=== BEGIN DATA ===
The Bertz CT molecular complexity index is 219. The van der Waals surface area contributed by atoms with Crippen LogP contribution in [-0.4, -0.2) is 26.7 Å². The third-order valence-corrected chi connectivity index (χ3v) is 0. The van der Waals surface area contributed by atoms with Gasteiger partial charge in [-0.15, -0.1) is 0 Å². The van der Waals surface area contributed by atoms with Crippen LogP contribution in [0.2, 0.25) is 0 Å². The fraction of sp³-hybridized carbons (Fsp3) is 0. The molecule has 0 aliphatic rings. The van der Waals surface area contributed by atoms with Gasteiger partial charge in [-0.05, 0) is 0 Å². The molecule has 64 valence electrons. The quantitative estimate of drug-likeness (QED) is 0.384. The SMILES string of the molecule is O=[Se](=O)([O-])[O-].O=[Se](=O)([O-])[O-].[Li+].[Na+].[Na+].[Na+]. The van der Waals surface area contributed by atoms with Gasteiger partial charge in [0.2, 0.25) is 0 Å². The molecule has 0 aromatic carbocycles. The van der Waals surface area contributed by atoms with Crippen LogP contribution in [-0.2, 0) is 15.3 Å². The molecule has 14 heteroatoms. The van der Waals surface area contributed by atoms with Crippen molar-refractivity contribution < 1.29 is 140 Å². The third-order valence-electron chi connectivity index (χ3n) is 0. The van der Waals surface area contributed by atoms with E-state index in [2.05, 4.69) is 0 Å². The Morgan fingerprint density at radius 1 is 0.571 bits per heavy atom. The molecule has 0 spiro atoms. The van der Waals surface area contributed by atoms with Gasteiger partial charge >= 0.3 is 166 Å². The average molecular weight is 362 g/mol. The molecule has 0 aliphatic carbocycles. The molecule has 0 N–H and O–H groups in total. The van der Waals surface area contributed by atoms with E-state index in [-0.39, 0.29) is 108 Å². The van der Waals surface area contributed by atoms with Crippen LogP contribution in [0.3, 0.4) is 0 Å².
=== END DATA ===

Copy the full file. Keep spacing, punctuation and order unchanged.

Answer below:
The Bertz CT molecular complexity index is 219. The van der Waals surface area contributed by atoms with Crippen LogP contribution in [-0.4, -0.2) is 26.7 Å². The third-order valence-corrected chi connectivity index (χ3v) is 0. The van der Waals surface area contributed by atoms with Gasteiger partial charge in [-0.15, -0.1) is 0 Å². The van der Waals surface area contributed by atoms with Crippen LogP contribution in [0.2, 0.25) is 0 Å². The fraction of sp³-hybridized carbons (Fsp3) is 0. The molecule has 0 aliphatic rings. The van der Waals surface area contributed by atoms with Gasteiger partial charge in [-0.05, 0) is 0 Å². The molecule has 64 valence electrons. The quantitative estimate of drug-likeness (QED) is 0.384. The SMILES string of the molecule is O=[Se](=O)([O-])[O-].O=[Se](=O)([O-])[O-].[Li+].[Na+].[Na+].[Na+]. The van der Waals surface area contributed by atoms with Gasteiger partial charge in [0.2, 0.25) is 0 Å². The molecule has 0 aromatic carbocycles. The van der Waals surface area contributed by atoms with Crippen LogP contribution in [-0.2, 0) is 15.3 Å². The molecule has 14 heteroatoms. The van der Waals surface area contributed by atoms with Crippen molar-refractivity contribution < 1.29 is 140 Å². The third-order valence-electron chi connectivity index (χ3n) is 0. The van der Waals surface area contributed by atoms with E-state index in [2.05, 4.69) is 0 Å². The Morgan fingerprint density at radius 1 is 0.571 bits per heavy atom. The molecule has 0 spiro atoms. The van der Waals surface area contributed by atoms with Gasteiger partial charge >= 0.3 is 166 Å². The average molecular weight is 362 g/mol. The molecule has 0 aliphatic carbocycles. The molecule has 0 N–H and O–H groups in total. The van der Waals surface area contributed by atoms with E-state index in [-0.39, 0.29) is 108 Å². The van der Waals surface area contributed by atoms with Crippen LogP contribution in [0.3, 0.4) is 0 Å².